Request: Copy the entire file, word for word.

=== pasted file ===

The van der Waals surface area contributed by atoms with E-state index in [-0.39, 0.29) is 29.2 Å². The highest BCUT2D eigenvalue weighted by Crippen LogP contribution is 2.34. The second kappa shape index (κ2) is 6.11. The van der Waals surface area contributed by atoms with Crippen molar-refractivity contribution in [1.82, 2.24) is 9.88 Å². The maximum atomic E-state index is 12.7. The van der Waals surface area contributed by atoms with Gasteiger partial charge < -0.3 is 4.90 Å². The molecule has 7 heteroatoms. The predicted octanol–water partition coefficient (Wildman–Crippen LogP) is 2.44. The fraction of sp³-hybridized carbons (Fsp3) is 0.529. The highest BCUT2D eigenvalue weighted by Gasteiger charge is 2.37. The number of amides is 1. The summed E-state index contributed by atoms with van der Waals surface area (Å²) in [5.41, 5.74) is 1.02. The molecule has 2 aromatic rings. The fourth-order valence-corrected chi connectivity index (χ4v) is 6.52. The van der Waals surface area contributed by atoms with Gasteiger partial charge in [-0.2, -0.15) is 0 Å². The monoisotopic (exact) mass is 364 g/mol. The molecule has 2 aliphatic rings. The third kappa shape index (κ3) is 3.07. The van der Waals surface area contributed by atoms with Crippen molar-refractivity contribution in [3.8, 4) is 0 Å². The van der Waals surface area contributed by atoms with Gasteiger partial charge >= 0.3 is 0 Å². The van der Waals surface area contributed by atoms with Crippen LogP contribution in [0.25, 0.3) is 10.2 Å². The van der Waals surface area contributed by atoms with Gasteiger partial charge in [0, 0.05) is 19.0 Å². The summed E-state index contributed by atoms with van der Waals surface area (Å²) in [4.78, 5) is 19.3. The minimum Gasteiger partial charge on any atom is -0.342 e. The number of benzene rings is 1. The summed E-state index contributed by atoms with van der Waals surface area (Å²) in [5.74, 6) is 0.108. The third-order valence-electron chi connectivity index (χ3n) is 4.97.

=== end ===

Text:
The van der Waals surface area contributed by atoms with E-state index in [-0.39, 0.29) is 29.2 Å². The highest BCUT2D eigenvalue weighted by Crippen LogP contribution is 2.34. The second kappa shape index (κ2) is 6.11. The van der Waals surface area contributed by atoms with Crippen molar-refractivity contribution in [1.82, 2.24) is 9.88 Å². The maximum atomic E-state index is 12.7. The van der Waals surface area contributed by atoms with Gasteiger partial charge < -0.3 is 4.90 Å². The molecule has 7 heteroatoms. The predicted octanol–water partition coefficient (Wildman–Crippen LogP) is 2.44. The fraction of sp³-hybridized carbons (Fsp3) is 0.529. The highest BCUT2D eigenvalue weighted by Gasteiger charge is 2.37. The number of amides is 1. The summed E-state index contributed by atoms with van der Waals surface area (Å²) in [5.41, 5.74) is 1.02. The molecule has 2 aromatic rings. The fourth-order valence-corrected chi connectivity index (χ4v) is 6.52. The van der Waals surface area contributed by atoms with Gasteiger partial charge in [-0.2, -0.15) is 0 Å². The monoisotopic (exact) mass is 364 g/mol. The molecule has 2 aliphatic rings. The third kappa shape index (κ3) is 3.07. The van der Waals surface area contributed by atoms with Crippen molar-refractivity contribution in [3.8, 4) is 0 Å². The van der Waals surface area contributed by atoms with Gasteiger partial charge >= 0.3 is 0 Å². The van der Waals surface area contributed by atoms with Crippen LogP contribution in [0.25, 0.3) is 10.2 Å². The van der Waals surface area contributed by atoms with Gasteiger partial charge in [0, 0.05) is 19.0 Å². The summed E-state index contributed by atoms with van der Waals surface area (Å²) in [4.78, 5) is 19.3. The minimum Gasteiger partial charge on any atom is -0.342 e. The number of benzene rings is 1. The summed E-state index contributed by atoms with van der Waals surface area (Å²) in [5.74, 6) is 0.108. The third-order valence-electron chi connectivity index (χ3n) is 4.97.